If all this makes you tired just to think about it, enlist some help. We are not alone. Blogs and forums abound.
Medically unexplained physical symptoms (MUPS) simply means the medical practitioner lacks the knowledge or time to sort things out, not that there is no organic basis for the symptoms. Confronted with this assessment, go elsewhere. Very few symptoms are completely "in the mind."
1. Stomach problems and nutritional supplements
Mr. A had "Wind in stomach, blowing up, sore. Gurgling in throat, belching. Been to lot of doctors, had hiatus hernia operation 8 years ago without help."
When asked about general health..."Quite good in other ways, but tired all the time, lacking energy, wants to sit down all the time."
When examined, he was tender in the midline of his abdomen, just under his ribs. He looked depressed and admitted to feeling so.
A few visits later, I gave him an injection of multiple B group vitamins including vitamin B12.
The next note a week later was "got better next day - ever so much better."
The note after that was 4 months later again.."stomach back again." This time he had just vitamin B12 1mg, and later reported he'd improved again.
After that he was mainly seen for unrelated matters, plus B12 injections. There were no further notes about his stomach (or being tired.)
Blood tests for vitamins are expensive and often the best way to check for deficiency is to just give some. In a setting of obvious gastrointestinal malfunction, vitamins by mouth may not be the best way to do this "therapeutic trial." They may not be adequately nor uniformly absorbed, or may simply feed parasites.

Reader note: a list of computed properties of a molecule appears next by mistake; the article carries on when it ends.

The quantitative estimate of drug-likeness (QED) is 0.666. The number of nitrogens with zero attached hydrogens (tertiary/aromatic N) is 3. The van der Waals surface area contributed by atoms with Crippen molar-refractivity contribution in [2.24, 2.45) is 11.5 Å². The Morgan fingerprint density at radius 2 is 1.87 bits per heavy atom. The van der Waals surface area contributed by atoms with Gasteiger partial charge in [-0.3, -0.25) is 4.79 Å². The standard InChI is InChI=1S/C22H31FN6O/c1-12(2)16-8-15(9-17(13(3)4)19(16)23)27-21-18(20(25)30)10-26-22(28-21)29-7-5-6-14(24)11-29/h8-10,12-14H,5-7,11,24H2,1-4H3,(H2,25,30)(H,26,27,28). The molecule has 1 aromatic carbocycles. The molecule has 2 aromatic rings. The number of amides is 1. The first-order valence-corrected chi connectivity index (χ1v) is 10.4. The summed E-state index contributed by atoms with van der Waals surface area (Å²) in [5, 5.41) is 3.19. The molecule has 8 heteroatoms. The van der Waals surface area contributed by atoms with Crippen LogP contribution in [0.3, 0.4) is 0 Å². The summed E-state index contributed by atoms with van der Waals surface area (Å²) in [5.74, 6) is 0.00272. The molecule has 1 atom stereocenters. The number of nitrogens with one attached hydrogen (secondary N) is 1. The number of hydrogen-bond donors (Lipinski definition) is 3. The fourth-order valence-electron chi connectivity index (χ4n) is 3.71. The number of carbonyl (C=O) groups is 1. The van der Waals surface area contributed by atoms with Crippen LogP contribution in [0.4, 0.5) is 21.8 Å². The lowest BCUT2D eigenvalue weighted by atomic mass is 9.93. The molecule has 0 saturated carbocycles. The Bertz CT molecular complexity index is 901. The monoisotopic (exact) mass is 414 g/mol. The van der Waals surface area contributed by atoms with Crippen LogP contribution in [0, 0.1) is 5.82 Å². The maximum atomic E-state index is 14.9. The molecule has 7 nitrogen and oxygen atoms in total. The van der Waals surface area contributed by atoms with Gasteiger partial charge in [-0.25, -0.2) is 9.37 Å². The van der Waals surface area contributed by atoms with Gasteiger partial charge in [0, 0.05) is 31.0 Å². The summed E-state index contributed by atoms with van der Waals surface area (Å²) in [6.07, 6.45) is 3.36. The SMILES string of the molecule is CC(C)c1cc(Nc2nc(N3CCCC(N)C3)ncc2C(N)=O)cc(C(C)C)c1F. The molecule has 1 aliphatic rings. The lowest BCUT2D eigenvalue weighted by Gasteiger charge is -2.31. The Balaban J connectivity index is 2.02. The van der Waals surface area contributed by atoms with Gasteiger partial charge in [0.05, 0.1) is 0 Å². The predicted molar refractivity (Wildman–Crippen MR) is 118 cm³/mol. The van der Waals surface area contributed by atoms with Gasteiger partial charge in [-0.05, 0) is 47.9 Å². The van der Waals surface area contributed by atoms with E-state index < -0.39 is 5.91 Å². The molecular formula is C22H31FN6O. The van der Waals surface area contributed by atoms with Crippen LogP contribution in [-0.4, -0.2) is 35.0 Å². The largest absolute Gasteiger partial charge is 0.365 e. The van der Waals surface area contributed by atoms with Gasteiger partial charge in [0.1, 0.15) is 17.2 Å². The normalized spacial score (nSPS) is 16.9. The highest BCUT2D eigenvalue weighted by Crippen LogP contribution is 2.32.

A "therapeutic trial" is the suck it and see approach, often used in medicine with drugs as well - no matter how much I know about a drug, I can't know exactly what it will do in this person sitting in front of me - every new treatment is an experiment.This person was seen over thirty yeas ago. I would always get a blood test for vitamin B12 and homocysteine first, these days. The comments still apply to the other vitamins of the B complex, however.
2. Digestive enzyme supplements
Mr. B had been investigated in hospital for chronic fatigue syndrome. The only abnormality found had been that his blood sugar levels were all low. The highest was 3.8mmol/l (68mg/dl).
He had undergone a prolongued fast to ensure he hadn't a tumour in his pancreas.
He reported that he could get more tired 10 to 15 minutes after eating, especially after sugary things.
He was subject to dramatic mood swings. His bowel actions floated in the toilet water, rather than sank.
He had been tested for allergies in the past, and was "positive to everything" including the main cereals apart from rice.
Part of the treatment prescribed was to use a digestive enzyme supplement with his meals.
He reported later that if he missed taking the enzymes for a couple of consecutive meals he "gets inability to think clearly, no patience, very volatile."
Mostly, poo sinks. If it consistently floats the fat content may be high, a clue to suggest poor digestion.
The rapid rise in blood sugar is followed by just as rapid a fall, which overshoots the initial level.
One simple test for this condition is to give intravenous glucose and see if the person feels better.